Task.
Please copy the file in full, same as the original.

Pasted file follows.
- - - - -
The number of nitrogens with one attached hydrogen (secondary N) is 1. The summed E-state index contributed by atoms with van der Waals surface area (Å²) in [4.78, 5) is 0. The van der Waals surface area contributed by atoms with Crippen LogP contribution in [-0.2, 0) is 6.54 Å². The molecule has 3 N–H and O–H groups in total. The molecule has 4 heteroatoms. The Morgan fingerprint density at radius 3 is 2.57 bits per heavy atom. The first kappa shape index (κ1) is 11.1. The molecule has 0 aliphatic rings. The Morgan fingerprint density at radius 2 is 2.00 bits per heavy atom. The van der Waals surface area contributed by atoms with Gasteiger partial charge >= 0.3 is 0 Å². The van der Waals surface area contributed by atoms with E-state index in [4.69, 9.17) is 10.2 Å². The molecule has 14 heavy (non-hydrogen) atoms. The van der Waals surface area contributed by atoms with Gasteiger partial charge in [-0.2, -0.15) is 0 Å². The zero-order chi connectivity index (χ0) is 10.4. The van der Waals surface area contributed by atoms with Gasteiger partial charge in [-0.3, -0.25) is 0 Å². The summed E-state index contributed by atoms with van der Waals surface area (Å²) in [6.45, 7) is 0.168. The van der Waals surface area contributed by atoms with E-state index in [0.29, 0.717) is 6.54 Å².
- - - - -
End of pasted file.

The number of nitrogens with one attached hydrogen (secondary N) is 1. The summed E-state index contributed by atoms with van der Waals surface area (Å²) in [4.78, 5) is 0. The van der Waals surface area contributed by atoms with Crippen LogP contribution in [-0.2, 0) is 6.54 Å². The molecule has 3 N–H and O–H groups in total. The molecule has 4 heteroatoms. The Morgan fingerprint density at radius 3 is 2.57 bits per heavy atom. The first kappa shape index (κ1) is 11.1. The molecule has 0 aliphatic rings. The Morgan fingerprint density at radius 2 is 2.00 bits per heavy atom. The van der Waals surface area contributed by atoms with Gasteiger partial charge >= 0.3 is 0 Å². The van der Waals surface area contributed by atoms with E-state index in [4.69, 9.17) is 10.2 Å². The molecule has 14 heavy (non-hydrogen) atoms. The van der Waals surface area contributed by atoms with Gasteiger partial charge in [-0.2, -0.15) is 0 Å². The zero-order chi connectivity index (χ0) is 10.4. The van der Waals surface area contributed by atoms with Gasteiger partial charge in [-0.3, -0.25) is 0 Å². The summed E-state index contributed by atoms with van der Waals surface area (Å²) in [6.45, 7) is 0.168. The van der Waals surface area contributed by atoms with E-state index in [0.29, 0.717) is 6.54 Å².